Research Highlight


Systemic administration of 89Zr-labeled nanoparticles allows for macrophage specific PET-CT imaging of bilateral flank tumors (CT-26, colon carcinoma cells) in mice. Imaging was performed 24 hours post injection of nanoparticles.

Optimization of macrophage-targeted nanoparticles for positron emission tomography imaging in cancer

Macrophages play a critical role both in normal physiology (tissue resident macrophages, TRM) and in disease states (for example tumor associated macrophages, TAM). Understanding macrophage relative numbers, distribution profiles, and mobilization and flux rates across different diseases and normal physiologic conditions could enhance the effects of macrophage-targeted therapies. The Weissleder Laboratory has developed macrophage-specific nanomaterials allowing the visualization of macrophage biology in vivo. The first generation of these nanoparticles was labeled with the radioisotope zirconium-89 (89Zr), which has a half-life of 3.27 days. These materials have been used for positron emission tomography (PET) imaging in murine models of cancer, myocardial infarction and atherosclerosis, all diseases where inflammation has been associated with adverse prognosis. To optimize the nanoparticles for clinical translation, we will explore radiolabeling with fluoride-18 (18F), the most widely used and commonly available PET isotope. Our goal is to develop a rapid, efficient, fully automated radio-synthesis of 18F-labeled nanoparticles.

 

 


Trainee Research

CaNCURE provides trainees with a 6-month hands-on research experience and one-on-one mentoring by leading researchers in cancer nanomedicine.   Projects performed by current and past participants include:

Assessment of Atherosclerotic Changes using Ferumoxytol as MRI Contrast Agent

Quantitative Multimodal Imaging of Tumor Response to Radiation

Erythropoietin improves antitumor immune response through reversal of the hypoxic tumor microenvironment

Development of a novel nanogel for non-invasive transdermal delivery of cancer vaccines using hyaluronic acid

Radiotherapeutic synergism of thermogelling cisplatin-loaded polymers for cervical cancer treatment

Longitudinal assessment of tumor heterogeneity during immunotherapy for metastatic melanoma

Iron-chelating PEG-like nanoprobes as therapeutic and 89Zr/PET imaging agents

Tracking pancreatic adenocarcinoma response to treatment using targeted, multi-modal nanoparticles

Optimizing murine cells for in vitro modeling of high-grade serous ovarian cancer

Targeting WASp using Wiskostatin-gold nanoparticles

Nanomedicine for Safe Healing of Bone Trauma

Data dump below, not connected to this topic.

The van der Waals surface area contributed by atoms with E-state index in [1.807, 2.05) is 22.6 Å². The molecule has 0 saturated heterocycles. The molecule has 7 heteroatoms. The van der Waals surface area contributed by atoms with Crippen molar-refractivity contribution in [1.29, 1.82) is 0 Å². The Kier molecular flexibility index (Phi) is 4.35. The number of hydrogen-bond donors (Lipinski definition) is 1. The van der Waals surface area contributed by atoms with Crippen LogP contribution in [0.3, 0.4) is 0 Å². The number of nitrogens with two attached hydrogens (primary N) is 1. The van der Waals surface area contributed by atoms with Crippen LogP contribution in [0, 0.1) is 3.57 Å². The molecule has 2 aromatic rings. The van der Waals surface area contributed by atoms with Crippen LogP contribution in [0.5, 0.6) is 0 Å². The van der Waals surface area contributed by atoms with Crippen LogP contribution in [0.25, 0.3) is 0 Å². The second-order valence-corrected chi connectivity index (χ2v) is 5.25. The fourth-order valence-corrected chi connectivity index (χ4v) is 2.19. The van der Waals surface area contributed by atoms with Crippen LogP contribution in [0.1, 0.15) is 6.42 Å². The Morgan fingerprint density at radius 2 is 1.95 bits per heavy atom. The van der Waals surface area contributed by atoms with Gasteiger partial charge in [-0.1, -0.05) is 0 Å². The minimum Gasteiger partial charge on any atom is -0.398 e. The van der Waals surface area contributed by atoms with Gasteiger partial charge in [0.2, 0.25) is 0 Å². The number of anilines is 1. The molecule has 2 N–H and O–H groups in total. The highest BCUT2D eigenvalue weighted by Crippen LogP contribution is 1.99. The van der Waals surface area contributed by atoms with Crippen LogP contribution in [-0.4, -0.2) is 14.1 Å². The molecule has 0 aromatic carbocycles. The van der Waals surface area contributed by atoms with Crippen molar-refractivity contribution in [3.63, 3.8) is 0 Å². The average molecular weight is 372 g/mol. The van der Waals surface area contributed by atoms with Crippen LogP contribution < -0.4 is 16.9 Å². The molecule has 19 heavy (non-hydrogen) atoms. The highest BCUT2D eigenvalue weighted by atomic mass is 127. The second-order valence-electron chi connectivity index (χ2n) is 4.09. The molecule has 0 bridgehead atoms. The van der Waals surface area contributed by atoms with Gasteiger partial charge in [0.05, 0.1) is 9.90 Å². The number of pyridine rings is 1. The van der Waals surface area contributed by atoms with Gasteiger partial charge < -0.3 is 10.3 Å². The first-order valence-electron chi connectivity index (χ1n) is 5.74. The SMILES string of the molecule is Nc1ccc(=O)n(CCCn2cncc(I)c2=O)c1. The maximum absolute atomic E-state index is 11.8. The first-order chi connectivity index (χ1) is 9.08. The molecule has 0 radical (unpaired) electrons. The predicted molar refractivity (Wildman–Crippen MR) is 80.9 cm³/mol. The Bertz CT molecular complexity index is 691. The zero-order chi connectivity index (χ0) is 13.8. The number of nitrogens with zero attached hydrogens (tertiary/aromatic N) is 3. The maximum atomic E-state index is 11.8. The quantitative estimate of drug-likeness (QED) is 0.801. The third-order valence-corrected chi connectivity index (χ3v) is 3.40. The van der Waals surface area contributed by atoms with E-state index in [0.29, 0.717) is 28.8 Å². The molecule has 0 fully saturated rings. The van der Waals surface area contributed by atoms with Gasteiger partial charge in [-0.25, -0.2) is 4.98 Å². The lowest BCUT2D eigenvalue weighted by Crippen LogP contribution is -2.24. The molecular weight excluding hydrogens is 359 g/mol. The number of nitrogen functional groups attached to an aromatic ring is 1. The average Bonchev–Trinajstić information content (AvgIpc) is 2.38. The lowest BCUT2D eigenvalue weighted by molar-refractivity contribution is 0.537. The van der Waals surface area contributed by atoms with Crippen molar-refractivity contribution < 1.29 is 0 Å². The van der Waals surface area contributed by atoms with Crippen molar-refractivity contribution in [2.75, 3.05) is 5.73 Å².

T1-weighted imaging of primary pancreatic adenocarcinoma using magnetic ferumoxytol nanoparticles

Software with built-in neuroanatomy atlas provides insight into cancer treatment

Injectable thermogelling cisplatin-loaded hydrogels for combined chemo-radiation therapy in cervical cancer

Co-delivery of antibiotics and topoisomerase inhibitors to overcome chemoresistance

miRNA analysis in mouse model of metastatic breast cancer. (Proj 2) The inhibition of PD-L1 on a Pan02 cell line w/ siRNA-nanodrug & gemcitabine treatment

The Assessment and Comparison of Ferumoxtran as Contrast Imaging Agent in Patients with Pancreatic Cancers.

Digital diffraction diagnostics for lymphoma and HPV

Surface-targeting, ligand-switching nanoparticles for mitochondrial drug delivery in prostate cancer

Inhibiting DNA repair after nanoparticle-amplified radiation therapy

Targeting CXCR4/SDF-1a using phytochemicals to inhibit progression and metastasis of pancreatic cancer

Identification of novel therapeutic targets of the Notch1 signaling pathway

Analysis of DREAM and E2F1 Competition for Cell Cycle Promoters during G1.

Use of a Triblock Copolymer Hydrogel for Controlled Release of Cisplatin and BMN-673

Nanoencapsulation of tyrosine kinase inhibitors and their effects on pathway inhibition


Soleil Doggett (Biology, '16) talks to her fellow peers about her research on oxygenating tumors to stimulate the anti-tumor immune response.

 


Trainee e-portfolios

Photo credit: Tom Kates Photography

While on co-op, trainees document their research in an e-portfolio.  This gives trainees the opportunity to provide regular updates on their research progress, reflect on training they are receiving, and explain how their research fits within the field of cancer nanomedicine.  These research e-portfolios can be accessed through individual trainee profiles.  The complete collection may be found here.

Check out this month’s featured e-portfolios by Rachel Fontana and Jordan Harris!

 


Presentation at CaNCURE Nanomedicine Day

At the completion of their co-op, trainees are provided with the opportunity to present their research to a wider audience.  In our 1st annual CaNCURE Nanomedicine Day, trainees prepared interactive, digital posters to display on electronic poster boards.  Over 100 faculty, students, and researchers attended our first event!

Check out the news article and congrats to all the poster winners!

Jordan Harris: Most Innovative Cancer Research Award
Jeremy Thong: Best Undergraduate Research Poster Award
Craig Pille: Most Promising Translational Research Award
Bryan Kynnap: Most Promising Basic Science Award
Jordan Harris: Top Chemical Engineering Poster Award